Microsoft talks cloud, mobile and Windows 8 at big conference in L.A.


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Microsoft Corp. is doing a little show business in L.A.

The Redmond, Wash., software giant is firing up the spotlight downtown this week for its annual conference of business partners. The event, held at the convention center, has attracted about 15,000 attendees, and boosters say it will bring tens of millions of dollars in revenue to the city.

Microsoft Chief Executive Steve Ballmer kicked off the event Monday with a keynote that touched on Microsoft’s current strategy, which is largely focused on moving its business into the computing cloud.


‘It’s going to be one of the most beneficial transitions for all users of information technology around the planet,’ Ballmer said, noting that Microsoft has more than 40,000 partners that identify themselves as cloud-ready.

Last month Microsoft unveiled Office 365, a cloud-based version of its popular office software.

Ballmer also hyped the company’s mobile handset offering: Windows Phone. Though he acknowledged that Microsoft hadn’t yet won many mobile customers with the product (‘We went from very small to very small’), he said the offering had plenty of potential. For one thing, he said, mobile phone giant Nokia cast its lot with the Windows Phone.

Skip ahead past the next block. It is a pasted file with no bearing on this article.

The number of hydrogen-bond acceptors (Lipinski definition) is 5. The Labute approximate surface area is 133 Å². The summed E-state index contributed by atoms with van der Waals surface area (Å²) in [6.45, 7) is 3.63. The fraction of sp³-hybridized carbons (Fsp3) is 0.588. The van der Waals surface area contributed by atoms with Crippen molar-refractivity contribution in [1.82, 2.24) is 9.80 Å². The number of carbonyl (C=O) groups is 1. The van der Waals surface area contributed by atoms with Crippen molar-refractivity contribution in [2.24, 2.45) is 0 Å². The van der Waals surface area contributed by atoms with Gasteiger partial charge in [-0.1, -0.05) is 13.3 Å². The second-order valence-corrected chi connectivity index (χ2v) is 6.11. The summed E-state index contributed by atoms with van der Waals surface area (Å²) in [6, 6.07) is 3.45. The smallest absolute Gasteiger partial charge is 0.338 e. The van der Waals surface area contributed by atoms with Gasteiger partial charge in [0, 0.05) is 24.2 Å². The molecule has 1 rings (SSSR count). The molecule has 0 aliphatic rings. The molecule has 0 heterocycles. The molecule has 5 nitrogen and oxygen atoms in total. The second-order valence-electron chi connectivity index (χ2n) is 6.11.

‘Nokia -- who had a choice this year to bet on themselves, Android or Windows Phone -- said for their bet-the-company strategy, they’re going with Windows Phone,’ he said.

Microsoft also touched on Windows 8, the next version of its popular operating system, slated for a 2012 release. Windows 8 will be tailored to work on the smaller computing chips found in smartphones and tablet computers, as well as traditional PCs.

‘Windows 8 is a true reimagining of Windows, from the chip to the interface,’ said Tami Reller, who leads business and marketing for Microsoft Windows. ‘We designed Windows 8 from the ground up to be excellent for touch-only tablets -- and to work well with the keyboard and mouse.’


Later Monday, Ballmer was slated to host a reception for Mayor Antonio Villaraigosa and other L.A. city officials for the presentation of a ‘Microsoft Week in L.A.’ certificate.


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-- David Sarno